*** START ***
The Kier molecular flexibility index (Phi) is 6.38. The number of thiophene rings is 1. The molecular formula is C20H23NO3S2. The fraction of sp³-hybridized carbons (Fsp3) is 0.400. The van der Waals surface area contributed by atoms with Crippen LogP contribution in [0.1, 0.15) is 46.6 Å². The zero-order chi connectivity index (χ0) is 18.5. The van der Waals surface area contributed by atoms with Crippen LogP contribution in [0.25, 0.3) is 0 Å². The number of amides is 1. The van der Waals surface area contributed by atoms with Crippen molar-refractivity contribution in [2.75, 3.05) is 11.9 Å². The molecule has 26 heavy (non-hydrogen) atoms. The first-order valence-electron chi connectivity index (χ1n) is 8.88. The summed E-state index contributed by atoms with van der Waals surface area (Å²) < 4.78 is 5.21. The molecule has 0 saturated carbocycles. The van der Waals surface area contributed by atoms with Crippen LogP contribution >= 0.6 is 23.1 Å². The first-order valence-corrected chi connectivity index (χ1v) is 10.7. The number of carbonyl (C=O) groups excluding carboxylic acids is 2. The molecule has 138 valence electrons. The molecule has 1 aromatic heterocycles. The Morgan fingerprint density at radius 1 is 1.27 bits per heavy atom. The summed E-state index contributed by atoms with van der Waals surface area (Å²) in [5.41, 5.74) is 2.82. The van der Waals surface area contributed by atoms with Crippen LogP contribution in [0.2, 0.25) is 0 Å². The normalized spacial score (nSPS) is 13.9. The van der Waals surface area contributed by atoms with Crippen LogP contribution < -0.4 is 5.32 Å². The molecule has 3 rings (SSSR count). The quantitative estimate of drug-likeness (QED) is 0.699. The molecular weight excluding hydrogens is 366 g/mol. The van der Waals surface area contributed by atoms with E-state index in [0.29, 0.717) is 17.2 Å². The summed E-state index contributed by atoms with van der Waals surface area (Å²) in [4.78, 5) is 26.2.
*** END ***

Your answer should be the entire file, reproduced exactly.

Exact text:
The Kier molecular flexibility index (Phi) is 6.38. The number of thiophene rings is 1. The molecular formula is C20H23NO3S2. The fraction of sp³-hybridized carbons (Fsp3) is 0.400. The van der Waals surface area contributed by atoms with Crippen LogP contribution in [0.1, 0.15) is 46.6 Å². The zero-order chi connectivity index (χ0) is 18.5. The van der Waals surface area contributed by atoms with Crippen LogP contribution in [0.25, 0.3) is 0 Å². The number of amides is 1. The van der Waals surface area contributed by atoms with Crippen molar-refractivity contribution in [2.75, 3.05) is 11.9 Å². The molecule has 26 heavy (non-hydrogen) atoms. The first-order valence-electron chi connectivity index (χ1n) is 8.88. The summed E-state index contributed by atoms with van der Waals surface area (Å²) < 4.78 is 5.21. The molecule has 0 saturated carbocycles. The van der Waals surface area contributed by atoms with Crippen LogP contribution >= 0.6 is 23.1 Å². The first-order valence-corrected chi connectivity index (χ1v) is 10.7. The number of carbonyl (C=O) groups excluding carboxylic acids is 2. The molecule has 138 valence electrons. The molecule has 1 aromatic heterocycles. The Morgan fingerprint density at radius 1 is 1.27 bits per heavy atom. The summed E-state index contributed by atoms with van der Waals surface area (Å²) in [5.41, 5.74) is 2.82. The van der Waals surface area contributed by atoms with Crippen LogP contribution in [0.2, 0.25) is 0 Å². The normalized spacial score (nSPS) is 13.9. The van der Waals surface area contributed by atoms with Crippen LogP contribution < -0.4 is 5.32 Å². The molecule has 3 rings (SSSR count). The quantitative estimate of drug-likeness (QED) is 0.699. The molecular weight excluding hydrogens is 366 g/mol. The van der Waals surface area contributed by atoms with E-state index in [0.29, 0.717) is 17.2 Å². The summed E-state index contributed by atoms with van der Waals surface area (Å²) in [4.78, 5) is 26.2.